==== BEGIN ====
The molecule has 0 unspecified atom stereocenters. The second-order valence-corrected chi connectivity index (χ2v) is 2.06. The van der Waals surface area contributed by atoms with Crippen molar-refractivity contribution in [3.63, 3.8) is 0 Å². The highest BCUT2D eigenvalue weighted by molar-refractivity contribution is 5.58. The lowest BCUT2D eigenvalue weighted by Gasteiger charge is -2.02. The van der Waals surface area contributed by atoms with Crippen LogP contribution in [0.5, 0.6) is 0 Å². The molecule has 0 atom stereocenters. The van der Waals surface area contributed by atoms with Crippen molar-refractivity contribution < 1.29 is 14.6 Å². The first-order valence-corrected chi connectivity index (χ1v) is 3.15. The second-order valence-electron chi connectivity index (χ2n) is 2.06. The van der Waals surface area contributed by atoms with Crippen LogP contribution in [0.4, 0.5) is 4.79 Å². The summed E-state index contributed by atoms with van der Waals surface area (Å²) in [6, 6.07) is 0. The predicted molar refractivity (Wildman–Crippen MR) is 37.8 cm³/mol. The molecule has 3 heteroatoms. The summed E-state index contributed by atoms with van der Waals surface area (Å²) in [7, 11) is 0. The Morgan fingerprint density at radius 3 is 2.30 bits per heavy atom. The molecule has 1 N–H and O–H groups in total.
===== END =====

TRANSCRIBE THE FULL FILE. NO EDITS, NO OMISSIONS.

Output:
The molecule has 0 unspecified atom stereocenters. The second-order valence-corrected chi connectivity index (χ2v) is 2.06. The van der Waals surface area contributed by atoms with Crippen molar-refractivity contribution in [3.63, 3.8) is 0 Å². The highest BCUT2D eigenvalue weighted by molar-refractivity contribution is 5.58. The lowest BCUT2D eigenvalue weighted by Gasteiger charge is -2.02. The van der Waals surface area contributed by atoms with Crippen LogP contribution in [0.5, 0.6) is 0 Å². The molecule has 0 atom stereocenters. The van der Waals surface area contributed by atoms with Crippen molar-refractivity contribution < 1.29 is 14.6 Å². The first-order valence-corrected chi connectivity index (χ1v) is 3.15. The second-order valence-electron chi connectivity index (χ2n) is 2.06. The van der Waals surface area contributed by atoms with Crippen LogP contribution in [0.4, 0.5) is 4.79 Å². The summed E-state index contributed by atoms with van der Waals surface area (Å²) in [6, 6.07) is 0. The predicted molar refractivity (Wildman–Crippen MR) is 37.8 cm³/mol. The molecule has 3 heteroatoms. The summed E-state index contributed by atoms with van der Waals surface area (Å²) in [7, 11) is 0. The Morgan fingerprint density at radius 3 is 2.30 bits per heavy atom. The molecule has 1 N–H and O–H groups in total.